4. TheotheDog says:

    For what it’s worth, I don’t see any of your issues with black-and-white assertions of truth as ‘exceptional, quibbling qualifications to what are essentially clear rules and norms’. What I think you’re good at, and indeed what I think all good writers on theology are good at, is taking into account the infinite complexities of being human. Human nature is wonderfully, gloriously complex, and hence often muddled and contradictory, isn’t it? And everything points to the facts (a) that God wants it that way and (b) that, in our (very human) attempts to systematize and summarize we often risk watering down and damagingly simplifying such divinely created complexity. Truth, or at least our perception of it, is bond to be human-shaped (or canine-shaped, as the case may be); and that surely is a reason for rejoicing, rather than regret.


    • Thank you Theo – that’s very kind of you. It’s a slightly frustrating paradox that reality – and therefore theology – is so infinitely complex, yet our human minds are so inevitably limited and bound to simplistic, partial models of reality. Yet on the other hand I suppose even infinite complexity is composed from simplicity, and there are some simple truths – like ‘God is love’, though unpacking exactly what that means may not be so simple!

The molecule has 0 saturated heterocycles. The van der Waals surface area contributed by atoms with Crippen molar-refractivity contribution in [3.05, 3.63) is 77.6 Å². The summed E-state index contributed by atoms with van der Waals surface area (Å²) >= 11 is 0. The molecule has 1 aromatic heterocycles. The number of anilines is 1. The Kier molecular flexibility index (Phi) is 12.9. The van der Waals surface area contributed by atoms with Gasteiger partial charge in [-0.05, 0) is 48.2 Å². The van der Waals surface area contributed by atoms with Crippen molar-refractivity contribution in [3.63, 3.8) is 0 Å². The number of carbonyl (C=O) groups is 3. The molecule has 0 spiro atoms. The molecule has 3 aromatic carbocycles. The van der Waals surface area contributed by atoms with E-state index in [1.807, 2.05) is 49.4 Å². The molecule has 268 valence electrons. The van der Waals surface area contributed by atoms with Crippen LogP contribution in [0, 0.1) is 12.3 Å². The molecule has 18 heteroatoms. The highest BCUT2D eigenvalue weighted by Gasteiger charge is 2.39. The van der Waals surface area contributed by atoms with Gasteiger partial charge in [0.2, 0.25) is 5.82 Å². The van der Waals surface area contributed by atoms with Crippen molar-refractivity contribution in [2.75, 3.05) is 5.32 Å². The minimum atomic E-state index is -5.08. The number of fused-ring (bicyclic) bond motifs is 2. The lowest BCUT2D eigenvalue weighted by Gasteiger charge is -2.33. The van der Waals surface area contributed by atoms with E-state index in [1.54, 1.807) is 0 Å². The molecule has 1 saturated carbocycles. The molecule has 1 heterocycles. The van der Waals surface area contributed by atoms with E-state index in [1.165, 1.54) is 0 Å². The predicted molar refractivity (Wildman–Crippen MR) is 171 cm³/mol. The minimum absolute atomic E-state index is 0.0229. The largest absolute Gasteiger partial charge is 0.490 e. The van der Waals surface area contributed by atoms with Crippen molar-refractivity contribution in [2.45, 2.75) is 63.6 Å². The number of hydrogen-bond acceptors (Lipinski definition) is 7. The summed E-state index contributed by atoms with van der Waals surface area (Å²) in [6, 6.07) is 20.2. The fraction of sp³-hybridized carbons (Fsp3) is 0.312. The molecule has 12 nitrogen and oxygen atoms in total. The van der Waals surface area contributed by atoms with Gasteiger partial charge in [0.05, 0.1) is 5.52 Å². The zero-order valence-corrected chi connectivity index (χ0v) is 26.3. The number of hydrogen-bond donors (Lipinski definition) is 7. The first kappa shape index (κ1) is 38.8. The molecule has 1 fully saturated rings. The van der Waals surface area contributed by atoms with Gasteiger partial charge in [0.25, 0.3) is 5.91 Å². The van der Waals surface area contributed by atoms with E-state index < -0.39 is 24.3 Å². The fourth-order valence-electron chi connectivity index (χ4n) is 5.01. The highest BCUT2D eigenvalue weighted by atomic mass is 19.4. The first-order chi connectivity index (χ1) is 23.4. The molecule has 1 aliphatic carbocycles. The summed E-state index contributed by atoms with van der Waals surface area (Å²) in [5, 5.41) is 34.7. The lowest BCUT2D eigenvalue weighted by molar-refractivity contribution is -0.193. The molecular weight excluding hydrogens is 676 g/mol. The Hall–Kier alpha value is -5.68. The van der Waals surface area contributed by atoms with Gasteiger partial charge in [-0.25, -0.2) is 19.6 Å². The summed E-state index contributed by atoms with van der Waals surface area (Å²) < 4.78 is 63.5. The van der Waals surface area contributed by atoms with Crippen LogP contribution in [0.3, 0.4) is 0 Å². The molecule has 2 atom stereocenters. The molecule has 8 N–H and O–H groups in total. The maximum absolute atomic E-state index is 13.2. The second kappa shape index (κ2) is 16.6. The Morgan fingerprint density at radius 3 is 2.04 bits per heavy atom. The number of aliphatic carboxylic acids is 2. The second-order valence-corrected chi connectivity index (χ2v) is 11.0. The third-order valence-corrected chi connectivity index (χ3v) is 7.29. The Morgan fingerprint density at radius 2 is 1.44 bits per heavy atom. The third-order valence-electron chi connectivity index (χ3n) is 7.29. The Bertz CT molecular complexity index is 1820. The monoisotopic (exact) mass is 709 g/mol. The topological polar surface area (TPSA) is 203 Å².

And yes, complexity is something to be enjoyed and rejoiced in rather than despaired over. Thank God it’s not all just ABC and do-re-mi – though of course even Bruckner’s marvellous 8th is made up of complex variations and permutations of do-re-mi.


  5. Heidi says: